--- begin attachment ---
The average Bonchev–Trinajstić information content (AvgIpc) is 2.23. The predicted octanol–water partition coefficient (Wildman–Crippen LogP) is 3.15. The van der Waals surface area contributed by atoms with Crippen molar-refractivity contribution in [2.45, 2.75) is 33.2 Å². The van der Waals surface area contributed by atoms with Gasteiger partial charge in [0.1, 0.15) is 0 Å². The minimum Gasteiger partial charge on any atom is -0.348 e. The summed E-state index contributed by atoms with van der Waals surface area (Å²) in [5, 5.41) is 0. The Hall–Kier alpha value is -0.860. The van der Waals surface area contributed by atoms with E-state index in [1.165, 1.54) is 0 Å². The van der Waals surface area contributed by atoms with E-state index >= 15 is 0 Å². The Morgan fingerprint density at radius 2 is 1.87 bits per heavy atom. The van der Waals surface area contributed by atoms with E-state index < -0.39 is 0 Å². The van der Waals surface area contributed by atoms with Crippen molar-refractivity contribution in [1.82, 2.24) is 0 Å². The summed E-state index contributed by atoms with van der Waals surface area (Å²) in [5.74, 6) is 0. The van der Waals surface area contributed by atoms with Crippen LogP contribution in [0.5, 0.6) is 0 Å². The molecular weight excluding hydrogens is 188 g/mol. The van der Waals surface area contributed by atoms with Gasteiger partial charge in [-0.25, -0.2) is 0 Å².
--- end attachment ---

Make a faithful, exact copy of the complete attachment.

The average Bonchev–Trinajstić information content (AvgIpc) is 2.23. The predicted octanol–water partition coefficient (Wildman–Crippen LogP) is 3.15. The van der Waals surface area contributed by atoms with Crippen molar-refractivity contribution in [2.45, 2.75) is 33.2 Å². The van der Waals surface area contributed by atoms with Gasteiger partial charge in [0.1, 0.15) is 0 Å². The minimum Gasteiger partial charge on any atom is -0.348 e. The summed E-state index contributed by atoms with van der Waals surface area (Å²) in [5, 5.41) is 0. The Hall–Kier alpha value is -0.860. The van der Waals surface area contributed by atoms with E-state index in [1.165, 1.54) is 0 Å². The van der Waals surface area contributed by atoms with E-state index >= 15 is 0 Å². The Morgan fingerprint density at radius 2 is 1.87 bits per heavy atom. The van der Waals surface area contributed by atoms with E-state index < -0.39 is 0 Å². The van der Waals surface area contributed by atoms with Crippen molar-refractivity contribution in [1.82, 2.24) is 0 Å². The summed E-state index contributed by atoms with van der Waals surface area (Å²) in [5.74, 6) is 0. The van der Waals surface area contributed by atoms with Crippen LogP contribution in [0.5, 0.6) is 0 Å². The molecular weight excluding hydrogens is 188 g/mol. The van der Waals surface area contributed by atoms with Gasteiger partial charge in [-0.25, -0.2) is 0 Å².